COMPARATIVE STUDY
JOURNAL ARTICLE
OBSERVATIONAL STUDY
RESEARCH SUPPORT, NON-U.S. GOV'T
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Comparison of the ultra-low-dose Veo algorithm with the gold standard filtered back projection for detecting pulmonary asbestos-related conditions: a clinical observational study.

BMJ Open 2014 May 31
OBJECTIVES: Radiation delivered during CT is a major concern, especially for individuals undergoing repeated screening. We aimed to compare a new ultra-low-dose algorithm called Veo with the gold standard filtered back projection (FBP) for detecting pulmonary asbestos-related conditions.

SETTING: University Hospital CHU G. Montpied, Clermont-Ferrand, France

PARTICIPANTS: Asbestos-exposed workers were recruited following referral to screening for asbestos-related conditions. Two acquisitions were performed on a 64-slice CT: the gold standard FBP followed by Veo reconstruction.

OUTCOME MEASURES: Two radiologists independently assessed asbestos-related abnormalities, pulmonary nodules, radiation doses and image quality (noise).

RESULTS: We included 27 asbestos-exposed workers (63.3±6.5 years with 11.9±9.7 years of asbestos exposure). We observed 297 pleural plaques in 20 participants (74%). All patients (100%) had pulmonary nodules, totalling 167 nodules. Detection rates did not differ for pleural plaques (Veo 87% vs FBP 97%, NS), pleural thickening (100% for both) and pulmonary nodules (80% for both). Interstitial abnormalities were depicted less frequently with Veo than FBP. False negative and false positive did not exceed 2.7%. Compared with FBP, Veo decreased the radiation dose up to 87% (Veo 0.23±0.07 vs FBP 1.83±0.88 mSv, p<0.001). The objective image noise also decreased with Veo as much as 23% and signal-to-noise ratio increased up to 33%.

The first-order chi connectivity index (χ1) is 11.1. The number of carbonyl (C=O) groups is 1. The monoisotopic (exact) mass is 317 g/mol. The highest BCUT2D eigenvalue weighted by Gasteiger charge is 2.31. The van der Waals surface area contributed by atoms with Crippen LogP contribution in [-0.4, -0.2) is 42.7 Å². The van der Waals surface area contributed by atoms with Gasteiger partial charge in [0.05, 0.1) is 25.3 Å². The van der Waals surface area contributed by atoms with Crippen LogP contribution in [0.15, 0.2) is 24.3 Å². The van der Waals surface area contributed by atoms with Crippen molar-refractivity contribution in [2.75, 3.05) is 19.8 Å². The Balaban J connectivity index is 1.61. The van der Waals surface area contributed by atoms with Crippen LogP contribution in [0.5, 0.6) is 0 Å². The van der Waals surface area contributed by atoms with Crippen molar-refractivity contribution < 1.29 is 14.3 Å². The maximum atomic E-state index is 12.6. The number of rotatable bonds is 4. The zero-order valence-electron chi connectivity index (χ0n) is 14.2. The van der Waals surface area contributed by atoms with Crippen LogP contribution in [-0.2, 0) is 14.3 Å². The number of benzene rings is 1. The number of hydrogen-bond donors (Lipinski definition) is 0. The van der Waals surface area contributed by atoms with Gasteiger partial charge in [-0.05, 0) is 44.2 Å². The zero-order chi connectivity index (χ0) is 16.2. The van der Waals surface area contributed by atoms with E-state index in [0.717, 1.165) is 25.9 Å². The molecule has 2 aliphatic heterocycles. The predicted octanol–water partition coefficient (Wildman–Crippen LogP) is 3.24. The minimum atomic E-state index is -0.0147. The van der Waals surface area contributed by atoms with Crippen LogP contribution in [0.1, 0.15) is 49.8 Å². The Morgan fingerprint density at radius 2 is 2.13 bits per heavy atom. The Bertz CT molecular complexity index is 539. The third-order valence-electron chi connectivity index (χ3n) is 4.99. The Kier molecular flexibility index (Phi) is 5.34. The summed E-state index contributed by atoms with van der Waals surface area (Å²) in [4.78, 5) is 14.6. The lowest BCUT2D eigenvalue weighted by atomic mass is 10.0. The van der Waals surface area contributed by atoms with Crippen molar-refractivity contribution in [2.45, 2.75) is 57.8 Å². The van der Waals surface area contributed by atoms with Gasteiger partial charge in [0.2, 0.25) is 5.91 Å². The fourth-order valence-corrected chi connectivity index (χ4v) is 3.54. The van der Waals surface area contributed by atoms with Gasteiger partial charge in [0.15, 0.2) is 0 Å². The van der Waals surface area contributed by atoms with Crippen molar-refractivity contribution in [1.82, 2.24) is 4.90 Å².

CONCLUSIONS: A low-dose CT with Veo reconstruction substantially reduced radiation. Veo compared favourably with FBP in detecting pleural plaques, pleural thickening and pulmonary nodules. These results should be confirmed on a larger sample size before the use of Veo in clinical routine practice in asbestos-related conditions, especially regarding the low prevalence of interstitial abnormalities in this study.

TRIAL REGISTRATION NUMBER: NCT01955018.

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